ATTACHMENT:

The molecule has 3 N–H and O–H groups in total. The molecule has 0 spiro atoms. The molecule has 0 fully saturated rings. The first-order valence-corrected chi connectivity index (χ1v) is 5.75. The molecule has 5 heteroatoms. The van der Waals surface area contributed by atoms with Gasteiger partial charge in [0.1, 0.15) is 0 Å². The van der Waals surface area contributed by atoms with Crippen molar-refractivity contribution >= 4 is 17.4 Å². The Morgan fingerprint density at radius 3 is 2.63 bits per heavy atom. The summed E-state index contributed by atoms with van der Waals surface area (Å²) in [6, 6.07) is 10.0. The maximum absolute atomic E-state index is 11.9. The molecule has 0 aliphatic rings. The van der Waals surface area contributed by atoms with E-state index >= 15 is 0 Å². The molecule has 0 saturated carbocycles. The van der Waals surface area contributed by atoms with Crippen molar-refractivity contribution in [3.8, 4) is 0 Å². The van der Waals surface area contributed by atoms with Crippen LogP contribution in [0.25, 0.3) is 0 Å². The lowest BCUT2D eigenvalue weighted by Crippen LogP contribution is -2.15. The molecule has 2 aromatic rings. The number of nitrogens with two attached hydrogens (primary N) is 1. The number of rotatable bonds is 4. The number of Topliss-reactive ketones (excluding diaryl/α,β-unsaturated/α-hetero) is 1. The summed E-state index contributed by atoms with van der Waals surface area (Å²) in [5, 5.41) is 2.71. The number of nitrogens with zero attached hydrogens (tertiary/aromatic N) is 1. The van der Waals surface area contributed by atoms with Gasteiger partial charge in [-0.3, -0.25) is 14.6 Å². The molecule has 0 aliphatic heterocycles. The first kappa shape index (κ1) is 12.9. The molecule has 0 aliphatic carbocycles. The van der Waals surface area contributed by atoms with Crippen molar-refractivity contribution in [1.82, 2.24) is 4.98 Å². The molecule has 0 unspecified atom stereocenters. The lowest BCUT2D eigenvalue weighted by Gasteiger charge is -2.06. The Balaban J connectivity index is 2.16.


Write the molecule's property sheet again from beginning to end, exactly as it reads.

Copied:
The molecule has 3 N–H and O–H groups in total. The molecule has 0 spiro atoms. The molecule has 0 fully saturated rings. The first-order valence-corrected chi connectivity index (χ1v) is 5.75. The molecule has 5 heteroatoms. The van der Waals surface area contributed by atoms with Gasteiger partial charge in [0.1, 0.15) is 0 Å². The van der Waals surface area contributed by atoms with Crippen molar-refractivity contribution >= 4 is 17.4 Å². The Morgan fingerprint density at radius 3 is 2.63 bits per heavy atom. The summed E-state index contributed by atoms with van der Waals surface area (Å²) in [6, 6.07) is 10.0. The maximum absolute atomic E-state index is 11.9. The molecule has 0 aliphatic rings. The van der Waals surface area contributed by atoms with E-state index >= 15 is 0 Å². The molecule has 0 saturated carbocycles. The van der Waals surface area contributed by atoms with Crippen molar-refractivity contribution in [3.8, 4) is 0 Å². The van der Waals surface area contributed by atoms with Crippen LogP contribution in [0.25, 0.3) is 0 Å². The lowest BCUT2D eigenvalue weighted by Crippen LogP contribution is -2.15. The molecule has 2 aromatic rings. The number of nitrogens with two attached hydrogens (primary N) is 1. The number of rotatable bonds is 4. The number of Topliss-reactive ketones (excluding diaryl/α,β-unsaturated/α-hetero) is 1. The summed E-state index contributed by atoms with van der Waals surface area (Å²) in [5, 5.41) is 2.71. The number of nitrogens with zero attached hydrogens (tertiary/aromatic N) is 1. The van der Waals surface area contributed by atoms with Gasteiger partial charge in [-0.3, -0.25) is 14.6 Å². The molecule has 0 aliphatic heterocycles. The first kappa shape index (κ1) is 12.9. The molecule has 0 aliphatic carbocycles. The van der Waals surface area contributed by atoms with Crippen molar-refractivity contribution in [1.82, 2.24) is 4.98 Å². The molecule has 0 unspecified atom stereocenters. The lowest BCUT2D eigenvalue weighted by Gasteiger charge is -2.06. The Balaban J connectivity index is 2.16.